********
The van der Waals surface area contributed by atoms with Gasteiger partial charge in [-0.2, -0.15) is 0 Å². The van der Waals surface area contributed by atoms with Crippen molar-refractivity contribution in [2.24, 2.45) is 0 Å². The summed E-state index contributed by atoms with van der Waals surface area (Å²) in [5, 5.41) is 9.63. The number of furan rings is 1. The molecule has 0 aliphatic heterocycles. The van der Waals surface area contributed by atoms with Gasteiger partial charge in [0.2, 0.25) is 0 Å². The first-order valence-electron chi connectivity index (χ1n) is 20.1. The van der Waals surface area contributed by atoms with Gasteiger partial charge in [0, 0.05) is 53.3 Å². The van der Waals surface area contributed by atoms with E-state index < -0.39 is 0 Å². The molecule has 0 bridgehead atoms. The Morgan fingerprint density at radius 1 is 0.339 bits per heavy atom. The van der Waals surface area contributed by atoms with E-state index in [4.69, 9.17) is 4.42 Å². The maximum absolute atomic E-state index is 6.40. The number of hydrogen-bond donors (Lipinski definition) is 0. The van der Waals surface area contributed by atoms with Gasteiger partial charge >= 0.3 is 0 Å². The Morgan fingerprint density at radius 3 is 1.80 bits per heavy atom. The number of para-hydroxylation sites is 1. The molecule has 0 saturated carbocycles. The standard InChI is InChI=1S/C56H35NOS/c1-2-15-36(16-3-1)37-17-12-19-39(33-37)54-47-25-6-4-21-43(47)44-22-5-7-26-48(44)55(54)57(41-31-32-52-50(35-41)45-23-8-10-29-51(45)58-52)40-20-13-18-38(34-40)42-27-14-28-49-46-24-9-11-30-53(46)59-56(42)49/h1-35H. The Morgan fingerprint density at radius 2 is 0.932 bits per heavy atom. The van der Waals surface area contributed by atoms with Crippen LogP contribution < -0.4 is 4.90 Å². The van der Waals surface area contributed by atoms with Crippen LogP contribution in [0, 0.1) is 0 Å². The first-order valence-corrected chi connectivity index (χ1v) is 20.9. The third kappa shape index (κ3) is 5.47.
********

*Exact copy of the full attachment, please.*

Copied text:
The van der Waals surface area contributed by atoms with Gasteiger partial charge in [-0.2, -0.15) is 0 Å². The van der Waals surface area contributed by atoms with Crippen molar-refractivity contribution in [2.24, 2.45) is 0 Å². The summed E-state index contributed by atoms with van der Waals surface area (Å²) in [5, 5.41) is 9.63. The number of furan rings is 1. The molecule has 0 aliphatic heterocycles. The van der Waals surface area contributed by atoms with Gasteiger partial charge in [0.2, 0.25) is 0 Å². The first-order valence-electron chi connectivity index (χ1n) is 20.1. The van der Waals surface area contributed by atoms with Gasteiger partial charge in [0, 0.05) is 53.3 Å². The van der Waals surface area contributed by atoms with E-state index < -0.39 is 0 Å². The molecule has 0 bridgehead atoms. The Morgan fingerprint density at radius 1 is 0.339 bits per heavy atom. The van der Waals surface area contributed by atoms with E-state index in [4.69, 9.17) is 4.42 Å². The maximum absolute atomic E-state index is 6.40. The number of hydrogen-bond donors (Lipinski definition) is 0. The van der Waals surface area contributed by atoms with Gasteiger partial charge >= 0.3 is 0 Å². The Morgan fingerprint density at radius 3 is 1.80 bits per heavy atom. The number of para-hydroxylation sites is 1. The molecule has 0 saturated carbocycles. The standard InChI is InChI=1S/C56H35NOS/c1-2-15-36(16-3-1)37-17-12-19-39(33-37)54-47-25-6-4-21-43(47)44-22-5-7-26-48(44)55(54)57(41-31-32-52-50(35-41)45-23-8-10-29-51(45)58-52)40-20-13-18-38(34-40)42-27-14-28-49-46-24-9-11-30-53(46)59-56(42)49/h1-35H. The Morgan fingerprint density at radius 2 is 0.932 bits per heavy atom. The van der Waals surface area contributed by atoms with Crippen LogP contribution < -0.4 is 4.90 Å². The van der Waals surface area contributed by atoms with Crippen LogP contribution in [0, 0.1) is 0 Å². The first-order valence-corrected chi connectivity index (χ1v) is 20.9. The third kappa shape index (κ3) is 5.47.